A Hampton Roads Community Site
Col. Jim O'Sullivan stood behind a lectern, eight inmates at a table before him feasting on fried chicken and baked beans.
"It's really important what we've learned in the last 12 weeks," he said to those who came to see the graduation of the Bible study class held this summer.
"You see we have an overcrowded facility," he told the inmates. "You see how hard it is to get a job. I've made bad decisions in my life. I don't cast any stones."
Sounding a bit like a preacher, he implored them to better their lives. To take the biblical lessons they'd learned and share them with fellow inmates.
"Thank you very much for what you've done here today," O'Sullivan told them.
"Thank you, Sheriff," said the jail chaplain, Britton Joyner.
"Sheriff-in-training," said O'Sullivan, chuckling as he slipped back into his seat.
Not technically. But he has largely been playing the part since April, when Sheriff John Newhart announced he was stepping down Oct. 1.
O'Sullivan's role has become more active since Newhart was elected to his 11th term three years ago and gave O'Sullivan more responsibility.
O'Sullivan's rise began long before Newhart contemplated retirement, long before O'Sullivan began building a campaign war chest and long before he became one of the highest-ranking members of the sheriff's office.
When he takes over, O'Sullivan won't simply be stepping into a position of power. He will be taking over a 42-year legacy.
When Newhart was first elected in 1969, Chesapeake was 6 years old; it turns 50 in January. He was the youngest sheriff ever elected in the state and the first Republican voted into any office in Norfolk County since the Civil War. Today, only two other sheriffs in the country have served longer.
Either through a special election or the general election in November 2013, O'Sullivan, a Republican, will have to prove to voters he's worthy of keeping his new title. He's been in campaign mode since mid-2010 and has amassed $102,494 in his campaign fund.
His challengers could face an uphill battle.
"I said all along when Sheriff Newhart decides to retire, I don't think anybody could take his place but Jim O'Sullivan," said Mary Lou Hill, president of the 148-member Niners Senior Citizen Club, one of the most active senior groups in the city. "He has the greatest interest in the seniors as anybody I've ever seen except for Sheriff Newhart."
It won't be an easy year. O'Sullivan's first big challenge surfaced in June, when an auditor found that three temporary jail buildings that were supposed to relieve an overpopulated jail not only grossly exceeded budget, but also were not approved by the state before being built. As a result, they aren't being used to house inmates.
It's a sticky predicament, one that could potentially cost taxpayers more than $7 million if it's not resolved.
The sheriff's office is in the business of housing inmates, not building jails or approving contracts for them. But in 2008 - long before the temporary housing was built - O'Sullivan, acting on Newhart's behalf, helped convince the city that jail overcrowding was an emergency situation. He supported Newhart in his recommendation that the city use Proteus On-Demand, the company that ended up building the facilities.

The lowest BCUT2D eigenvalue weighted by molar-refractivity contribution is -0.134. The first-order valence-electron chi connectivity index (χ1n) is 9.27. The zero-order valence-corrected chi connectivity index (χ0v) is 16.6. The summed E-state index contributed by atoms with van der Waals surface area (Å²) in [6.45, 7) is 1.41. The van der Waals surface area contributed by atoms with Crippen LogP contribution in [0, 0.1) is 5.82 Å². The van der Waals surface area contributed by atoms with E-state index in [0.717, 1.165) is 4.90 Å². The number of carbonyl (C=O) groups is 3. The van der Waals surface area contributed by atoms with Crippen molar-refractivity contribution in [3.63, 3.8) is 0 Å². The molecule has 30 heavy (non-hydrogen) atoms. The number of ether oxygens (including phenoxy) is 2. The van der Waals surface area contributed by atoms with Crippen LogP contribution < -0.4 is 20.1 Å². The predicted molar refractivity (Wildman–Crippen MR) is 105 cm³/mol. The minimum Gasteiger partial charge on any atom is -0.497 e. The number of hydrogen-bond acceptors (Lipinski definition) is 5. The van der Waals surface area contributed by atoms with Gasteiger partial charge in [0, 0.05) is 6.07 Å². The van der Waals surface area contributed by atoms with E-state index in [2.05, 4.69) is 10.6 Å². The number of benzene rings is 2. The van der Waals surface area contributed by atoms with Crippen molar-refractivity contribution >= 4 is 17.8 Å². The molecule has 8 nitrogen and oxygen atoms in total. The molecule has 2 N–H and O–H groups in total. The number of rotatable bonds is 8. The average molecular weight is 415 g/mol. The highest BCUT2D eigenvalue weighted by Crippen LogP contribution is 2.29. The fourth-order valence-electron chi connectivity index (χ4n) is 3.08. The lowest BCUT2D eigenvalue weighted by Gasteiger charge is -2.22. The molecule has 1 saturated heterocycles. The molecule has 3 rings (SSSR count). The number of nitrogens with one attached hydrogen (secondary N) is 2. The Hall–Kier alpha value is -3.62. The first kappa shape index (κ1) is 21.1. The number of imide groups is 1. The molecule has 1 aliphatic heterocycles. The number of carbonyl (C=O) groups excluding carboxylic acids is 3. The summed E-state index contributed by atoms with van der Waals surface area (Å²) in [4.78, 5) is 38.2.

As City Council members and the mayor learned the audit's finding, the finger-pointing began. In August, state police were brought in to investigate.
O'Sullivan said he believes they won't find fault in him or the office.
He's also pledged to spend whatever time and energy is needed to lobby legislators for changes that would allow him use the temporary buildings.
"As the new sheriff in town, I'm going to focus on the future and what we can do to rectify the situation," O'Sullivan said. "I really feel up to the task."
In Chesapeake, the sheriff's office does more than just run a jail, handle court security and serve papers. Its involvement in the community transcends law enforcement.
Its most visible symbol for decades has been Newhart.
The sheriff has made his name synonymous with senior citizens. The South Norfolk native has two annual events to benefit them - the Great American Food Fest and the Senior Support Services Seminar.
Money raised from the Food Fest helps fund a program for seniors whose homes are burglarized. It pays for new locks or whatever assistance they need. Newhart also started a program where volunteers check on seniors who live alone.
O'Sullivan, 46, will inherit Newhart's influence, his supporters and his senior programs. But he plans to leave his own mark - by focusing on children and young adults.
As a father of three, it makes sense. O'Sullivan has a 23-year-old son, Dillon, from a first marriage; 15-year-old son, Jake, and 13-year-old daughter, Kasey, from his second marriage, to police Officer Kelly O'Sullivan. He is currently married to Jenny O'Sullivan, a jail lieutenant.
Three years ago, O'Sullivan started an umbrella group that runs five programs for children. One involves deputies mentoring 10- to 14-year-olds, while another prepares high school girls for college. In addition to his three-day football camp, there's an anti-bullying campaign that 7,500 kids participated in last year.
"He's stepped up in a big way in the community, creating programs that really go to the heart of the issues in the city," said Steve Best, former Chesapeake fire chief and O'Sullivan's friend. "They actually work."